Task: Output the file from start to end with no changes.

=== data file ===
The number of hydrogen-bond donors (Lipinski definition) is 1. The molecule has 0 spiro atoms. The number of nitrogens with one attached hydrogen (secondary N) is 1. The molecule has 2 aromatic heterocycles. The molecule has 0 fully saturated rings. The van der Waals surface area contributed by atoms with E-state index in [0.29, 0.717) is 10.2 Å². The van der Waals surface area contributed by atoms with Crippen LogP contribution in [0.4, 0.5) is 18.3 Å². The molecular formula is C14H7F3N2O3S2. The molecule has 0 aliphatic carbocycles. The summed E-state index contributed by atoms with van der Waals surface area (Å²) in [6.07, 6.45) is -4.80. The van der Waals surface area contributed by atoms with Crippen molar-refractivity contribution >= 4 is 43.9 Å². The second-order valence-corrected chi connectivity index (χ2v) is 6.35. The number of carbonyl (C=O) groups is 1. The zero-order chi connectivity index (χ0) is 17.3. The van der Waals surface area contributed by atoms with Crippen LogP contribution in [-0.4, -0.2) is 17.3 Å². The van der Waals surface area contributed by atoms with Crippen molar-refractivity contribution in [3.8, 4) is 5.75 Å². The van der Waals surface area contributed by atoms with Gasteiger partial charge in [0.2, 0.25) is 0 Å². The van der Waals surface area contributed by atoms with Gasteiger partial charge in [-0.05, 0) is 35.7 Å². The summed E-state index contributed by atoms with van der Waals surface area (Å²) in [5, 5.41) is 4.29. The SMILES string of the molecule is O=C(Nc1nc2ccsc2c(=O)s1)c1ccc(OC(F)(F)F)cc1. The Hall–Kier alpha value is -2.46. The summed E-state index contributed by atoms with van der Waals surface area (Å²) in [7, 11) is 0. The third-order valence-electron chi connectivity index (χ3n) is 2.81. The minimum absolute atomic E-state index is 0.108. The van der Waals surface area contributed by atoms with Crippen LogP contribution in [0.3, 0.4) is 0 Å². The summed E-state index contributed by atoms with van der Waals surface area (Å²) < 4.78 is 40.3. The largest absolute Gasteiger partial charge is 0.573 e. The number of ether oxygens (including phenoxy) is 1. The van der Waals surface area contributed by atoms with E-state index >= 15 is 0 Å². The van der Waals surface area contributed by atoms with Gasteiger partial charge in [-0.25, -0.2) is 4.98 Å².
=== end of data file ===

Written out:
The number of hydrogen-bond donors (Lipinski definition) is 1. The molecule has 0 spiro atoms. The number of nitrogens with one attached hydrogen (secondary N) is 1. The molecule has 2 aromatic heterocycles. The molecule has 0 fully saturated rings. The van der Waals surface area contributed by atoms with E-state index in [0.29, 0.717) is 10.2 Å². The van der Waals surface area contributed by atoms with Crippen LogP contribution in [0.4, 0.5) is 18.3 Å². The molecular formula is C14H7F3N2O3S2. The molecule has 0 aliphatic carbocycles. The summed E-state index contributed by atoms with van der Waals surface area (Å²) in [6.07, 6.45) is -4.80. The van der Waals surface area contributed by atoms with Crippen molar-refractivity contribution >= 4 is 43.9 Å². The second-order valence-corrected chi connectivity index (χ2v) is 6.35. The number of carbonyl (C=O) groups is 1. The zero-order chi connectivity index (χ0) is 17.3. The van der Waals surface area contributed by atoms with Crippen LogP contribution in [-0.4, -0.2) is 17.3 Å². The van der Waals surface area contributed by atoms with Crippen molar-refractivity contribution in [3.8, 4) is 5.75 Å². The van der Waals surface area contributed by atoms with Gasteiger partial charge in [0.2, 0.25) is 0 Å². The van der Waals surface area contributed by atoms with Gasteiger partial charge in [-0.05, 0) is 35.7 Å². The summed E-state index contributed by atoms with van der Waals surface area (Å²) in [5, 5.41) is 4.29. The SMILES string of the molecule is O=C(Nc1nc2ccsc2c(=O)s1)c1ccc(OC(F)(F)F)cc1. The Hall–Kier alpha value is -2.46. The summed E-state index contributed by atoms with van der Waals surface area (Å²) in [7, 11) is 0. The third-order valence-electron chi connectivity index (χ3n) is 2.81. The minimum absolute atomic E-state index is 0.108. The van der Waals surface area contributed by atoms with Crippen LogP contribution in [0.3, 0.4) is 0 Å². The summed E-state index contributed by atoms with van der Waals surface area (Å²) < 4.78 is 40.3. The largest absolute Gasteiger partial charge is 0.573 e. The number of ether oxygens (including phenoxy) is 1. The van der Waals surface area contributed by atoms with E-state index >= 15 is 0 Å². The van der Waals surface area contributed by atoms with Gasteiger partial charge in [-0.25, -0.2) is 4.98 Å².